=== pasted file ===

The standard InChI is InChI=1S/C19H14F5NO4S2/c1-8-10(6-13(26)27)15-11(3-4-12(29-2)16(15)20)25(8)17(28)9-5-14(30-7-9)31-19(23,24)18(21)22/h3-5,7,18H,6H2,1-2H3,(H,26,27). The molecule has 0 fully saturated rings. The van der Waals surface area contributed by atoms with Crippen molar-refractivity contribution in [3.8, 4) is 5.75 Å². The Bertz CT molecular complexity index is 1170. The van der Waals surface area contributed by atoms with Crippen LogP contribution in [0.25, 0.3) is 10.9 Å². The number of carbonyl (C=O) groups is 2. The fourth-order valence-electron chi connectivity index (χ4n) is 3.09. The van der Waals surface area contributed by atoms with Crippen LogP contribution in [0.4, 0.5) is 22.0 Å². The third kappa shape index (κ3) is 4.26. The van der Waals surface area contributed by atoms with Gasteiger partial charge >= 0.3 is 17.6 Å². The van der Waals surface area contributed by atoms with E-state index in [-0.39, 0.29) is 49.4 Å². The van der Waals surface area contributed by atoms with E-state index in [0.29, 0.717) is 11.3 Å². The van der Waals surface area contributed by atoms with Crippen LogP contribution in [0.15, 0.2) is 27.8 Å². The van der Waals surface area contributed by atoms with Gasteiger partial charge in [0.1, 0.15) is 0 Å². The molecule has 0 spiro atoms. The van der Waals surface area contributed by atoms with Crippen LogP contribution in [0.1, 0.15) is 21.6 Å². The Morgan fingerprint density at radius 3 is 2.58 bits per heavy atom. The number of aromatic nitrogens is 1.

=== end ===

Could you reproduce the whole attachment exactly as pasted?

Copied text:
The standard InChI is InChI=1S/C19H14F5NO4S2/c1-8-10(6-13(26)27)15-11(3-4-12(29-2)16(15)20)25(8)17(28)9-5-14(30-7-9)31-19(23,24)18(21)22/h3-5,7,18H,6H2,1-2H3,(H,26,27). The molecule has 0 fully saturated rings. The van der Waals surface area contributed by atoms with Crippen molar-refractivity contribution in [3.8, 4) is 5.75 Å². The Bertz CT molecular complexity index is 1170. The van der Waals surface area contributed by atoms with Crippen LogP contribution in [0.25, 0.3) is 10.9 Å². The number of carbonyl (C=O) groups is 2. The fourth-order valence-electron chi connectivity index (χ4n) is 3.09. The van der Waals surface area contributed by atoms with Crippen LogP contribution in [0.4, 0.5) is 22.0 Å². The third kappa shape index (κ3) is 4.26. The van der Waals surface area contributed by atoms with Gasteiger partial charge >= 0.3 is 17.6 Å². The van der Waals surface area contributed by atoms with E-state index in [-0.39, 0.29) is 49.4 Å². The van der Waals surface area contributed by atoms with E-state index in [0.29, 0.717) is 11.3 Å². The van der Waals surface area contributed by atoms with Crippen LogP contribution in [0.15, 0.2) is 27.8 Å². The van der Waals surface area contributed by atoms with Gasteiger partial charge in [0.1, 0.15) is 0 Å². The molecule has 0 spiro atoms. The van der Waals surface area contributed by atoms with Crippen LogP contribution in [0.1, 0.15) is 21.6 Å². The Morgan fingerprint density at radius 3 is 2.58 bits per heavy atom. The number of aromatic nitrogens is 1.